Mindfulness requires effort and discipline for the simple reason that the forces that work against our being mindful, namely, our habitual unawareness and automaticitv, are exceedingly tenacious. They are so strong and so much out of our consciousness that an inner commitment and a certain kind of work are necessary just to keep up our attempts to capture our moments in awareness and sustain mindfulness. But it is an intrinsically satisfying work because it puts us in touch with many aspects of our lives that are habitually overlooked and lost to us.

It is enlightening in that it literally allows us to see more clearly, and therefore come to understand more deeply, areas in our lives that we were out of touch with or unwilling to look at. This may include encountering deep emotions—such as grief, sadness, wounded-ness, anger, and fear—that we might not ordinarily allow ourselves to hold in awareness or express consciously. Mindfulness can also help us to appreciate feelings such as joy, peacefulness, and happiness which often go by fleetingly and unacknowledged.

We tend to be particularly unaware that we are thinking virtually all the time. The incessant stream of thoughts flowing through our minds leaves us very little respite for inner quiet.
Our actions are all too frequently driven rather than undertaken in awareness, driven by those perfectly ordinary thoughts and impulses that run through the mind like a coursing river, if not a waterfall.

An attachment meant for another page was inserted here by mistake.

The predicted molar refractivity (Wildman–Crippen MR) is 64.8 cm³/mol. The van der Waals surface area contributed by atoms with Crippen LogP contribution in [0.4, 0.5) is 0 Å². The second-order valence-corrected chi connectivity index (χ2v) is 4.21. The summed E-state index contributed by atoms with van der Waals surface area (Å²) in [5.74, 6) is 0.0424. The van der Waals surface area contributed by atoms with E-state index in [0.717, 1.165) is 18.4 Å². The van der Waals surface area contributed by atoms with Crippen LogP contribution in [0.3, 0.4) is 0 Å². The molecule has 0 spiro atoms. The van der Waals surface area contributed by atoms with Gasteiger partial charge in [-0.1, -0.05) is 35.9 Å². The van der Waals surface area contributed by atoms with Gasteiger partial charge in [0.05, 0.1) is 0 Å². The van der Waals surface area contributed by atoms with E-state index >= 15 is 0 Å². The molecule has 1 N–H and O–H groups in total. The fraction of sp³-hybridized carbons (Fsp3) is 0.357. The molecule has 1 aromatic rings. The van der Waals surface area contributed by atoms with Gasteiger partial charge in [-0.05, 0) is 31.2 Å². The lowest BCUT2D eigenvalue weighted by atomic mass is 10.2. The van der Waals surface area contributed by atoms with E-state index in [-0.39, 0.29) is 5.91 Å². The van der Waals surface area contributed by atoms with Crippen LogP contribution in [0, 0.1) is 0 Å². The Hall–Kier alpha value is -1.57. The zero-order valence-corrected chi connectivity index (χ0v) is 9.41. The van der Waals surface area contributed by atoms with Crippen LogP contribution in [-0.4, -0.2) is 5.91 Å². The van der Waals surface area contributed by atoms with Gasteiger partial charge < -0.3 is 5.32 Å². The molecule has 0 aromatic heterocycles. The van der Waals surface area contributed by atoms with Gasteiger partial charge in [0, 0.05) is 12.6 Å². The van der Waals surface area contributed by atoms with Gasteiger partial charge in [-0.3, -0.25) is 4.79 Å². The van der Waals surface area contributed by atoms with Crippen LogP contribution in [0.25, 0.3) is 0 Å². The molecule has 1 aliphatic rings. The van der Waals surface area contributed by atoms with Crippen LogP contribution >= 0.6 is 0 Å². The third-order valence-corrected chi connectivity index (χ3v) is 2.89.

Meditation means learning how to get out of this current, sit by its bank and listen to it, learn from it, and then use its energies to guide us rather than to tyrannize us. This process doesn't magically happen by itself. It takes energy. We call the effort to cultivate our ability to be in the present moment "practice" or "meditation practice."

by watching yourself in your daily life with alert interest, with the intention to understand rather than to judge, in full acceptance of whatever may emerge, because it is there, you encourage the deep to come to the surface and enrich your life and consciousness with its captive energies. This is the great work of awareness; it removes obstacles and releases energies by understanding the nature of life and mind.